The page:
An official from Indigenous Affairs and a British journalist are still missing in remote Brazil’s Amazon. Authorities said that they were intensifying their search efforts in the area which has witnessed violent conflicts between poachers and fishermen.
Dom Phillips, a regular contributor for British newspaper The Guardian, was last seen in Sao Rafael early Sunday morning, according to the Univaja association, which includes people living in the Vale do Javari Indigenous territory where Pereira has been an advisor.
They were returning by boat to Atalaia Do Norte, which is about an hour away. However, they never arrived.
Guilherme Torres is the head of the interior section of Amazonas’ state’s civil police. He said Pereira received a threatening note from a local fisherman that police are trying locate.
British journalist Dom Phillips has reported from Brazil for more than a decade and has been working on a book about preservation of the Amazon with support from the Alicia Patterson Foundation [Paul Sherwood/Handout via Reuters]
Torres stated to Reuters that while we are working with the hypothesis of a crime having occurred, there is another possibility.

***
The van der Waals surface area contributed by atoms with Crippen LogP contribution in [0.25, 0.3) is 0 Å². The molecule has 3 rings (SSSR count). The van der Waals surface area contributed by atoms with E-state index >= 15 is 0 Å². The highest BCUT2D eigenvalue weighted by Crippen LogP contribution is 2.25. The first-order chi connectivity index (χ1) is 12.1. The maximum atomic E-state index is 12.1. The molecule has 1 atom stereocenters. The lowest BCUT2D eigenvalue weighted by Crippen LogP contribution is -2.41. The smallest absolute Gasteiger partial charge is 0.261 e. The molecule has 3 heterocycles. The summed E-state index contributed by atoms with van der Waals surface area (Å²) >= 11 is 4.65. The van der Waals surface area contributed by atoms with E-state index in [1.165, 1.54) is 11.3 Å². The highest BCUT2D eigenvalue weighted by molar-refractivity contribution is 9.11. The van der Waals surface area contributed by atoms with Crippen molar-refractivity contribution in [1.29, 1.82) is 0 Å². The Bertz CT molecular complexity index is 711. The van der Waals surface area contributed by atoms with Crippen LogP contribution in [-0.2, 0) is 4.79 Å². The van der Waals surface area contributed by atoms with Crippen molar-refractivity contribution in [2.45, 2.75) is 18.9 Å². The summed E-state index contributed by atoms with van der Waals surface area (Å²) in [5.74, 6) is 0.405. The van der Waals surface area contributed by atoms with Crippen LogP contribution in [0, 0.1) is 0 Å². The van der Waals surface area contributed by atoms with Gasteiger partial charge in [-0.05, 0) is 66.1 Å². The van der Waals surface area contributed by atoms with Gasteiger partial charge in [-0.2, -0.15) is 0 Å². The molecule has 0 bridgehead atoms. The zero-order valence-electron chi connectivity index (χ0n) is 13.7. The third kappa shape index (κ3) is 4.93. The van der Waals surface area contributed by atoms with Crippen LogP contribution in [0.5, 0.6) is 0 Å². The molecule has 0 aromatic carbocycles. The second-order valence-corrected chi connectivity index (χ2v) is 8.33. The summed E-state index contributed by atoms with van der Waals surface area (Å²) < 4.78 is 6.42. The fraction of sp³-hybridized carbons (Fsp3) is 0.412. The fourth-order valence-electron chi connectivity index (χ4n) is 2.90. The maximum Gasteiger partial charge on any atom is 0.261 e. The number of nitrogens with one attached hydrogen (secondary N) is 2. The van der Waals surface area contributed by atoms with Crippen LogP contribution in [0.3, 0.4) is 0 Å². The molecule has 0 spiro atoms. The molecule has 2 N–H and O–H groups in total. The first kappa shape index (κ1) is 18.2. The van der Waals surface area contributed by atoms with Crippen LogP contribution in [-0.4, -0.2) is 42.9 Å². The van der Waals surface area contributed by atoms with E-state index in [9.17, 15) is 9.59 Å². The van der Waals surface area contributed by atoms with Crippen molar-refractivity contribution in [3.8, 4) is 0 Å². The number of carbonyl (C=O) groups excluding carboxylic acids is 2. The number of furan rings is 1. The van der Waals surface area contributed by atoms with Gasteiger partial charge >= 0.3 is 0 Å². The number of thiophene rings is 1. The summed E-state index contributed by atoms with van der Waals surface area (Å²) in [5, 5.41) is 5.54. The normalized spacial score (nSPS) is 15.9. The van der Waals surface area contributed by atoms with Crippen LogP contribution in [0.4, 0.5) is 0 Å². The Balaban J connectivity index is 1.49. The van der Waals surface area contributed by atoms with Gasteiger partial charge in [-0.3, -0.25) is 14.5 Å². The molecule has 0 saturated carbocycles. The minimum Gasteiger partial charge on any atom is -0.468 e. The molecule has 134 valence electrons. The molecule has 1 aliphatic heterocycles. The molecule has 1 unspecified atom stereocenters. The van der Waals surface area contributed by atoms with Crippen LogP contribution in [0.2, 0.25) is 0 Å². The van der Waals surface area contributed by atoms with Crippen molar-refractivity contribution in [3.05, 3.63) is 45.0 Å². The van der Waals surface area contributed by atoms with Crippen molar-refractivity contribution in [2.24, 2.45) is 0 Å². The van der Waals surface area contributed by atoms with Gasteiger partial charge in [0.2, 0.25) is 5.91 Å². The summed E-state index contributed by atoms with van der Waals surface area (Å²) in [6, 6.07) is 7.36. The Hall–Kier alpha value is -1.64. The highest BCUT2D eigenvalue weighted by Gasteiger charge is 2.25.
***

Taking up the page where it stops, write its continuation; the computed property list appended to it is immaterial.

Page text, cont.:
“Now, we want to find them alive in the shortest time possible. Parallel to this, a criminal investigation has been initiated to determine if any crime was committed.
Global concern was raised by human rights groups, politicians, environmentalists, and journalists about the disappearance of these two men who had worked in the difficult and hostile Amazon rainforest.
Alessandra Sampaio Phillips’s wife spoke out in an emotional TV interview. She urged authorities to increase their search efforts “because there is still a little chance of finding them”.
She added, “Even though I don’t find my love of life alive, they must be found, please.”
Pereira is one the most experienced employees of the Brazilian Indigenous Affairs Agency in the Vale do Javari region. Before he went on leave, Pereira was responsible for the management of the agency’s region office and coordination with isolated Indigenous groups.
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He is often armed with a gun and has been threatened by poachers and illegal fishermen.
Phillips, 57 years old, has been reporting from Brazil for over a decade. He is currently working on a book about Amazon preservation with support from the Alicia Patterson Foundation. This foundation gave Phillips a fellowship of one year for environmental reporting, which ran from January to January.
Phillips had been on a two-day visit to Jaburu Lake, where he interviewed Univaja people. The pair vanished while they were returning. The boat was only the two of them.
The main access route to Vale do Javari in Brazil, the second-largest Indigenous territory in Brazil, is from the place where the pair disappeared. There are several thousand Indigenous people living in dozens upon villages.
Locals say it’s unlikely that the men would have been lost in the area.
Margaret Engel, executive director of the Alicia Patterson Foundation, said in an email that “he is a cautious journalist with impressive knowledge about the complexities of Brazil’s environmental crisis.” He is a wonderful writer and a charming person. Our business is at its best.”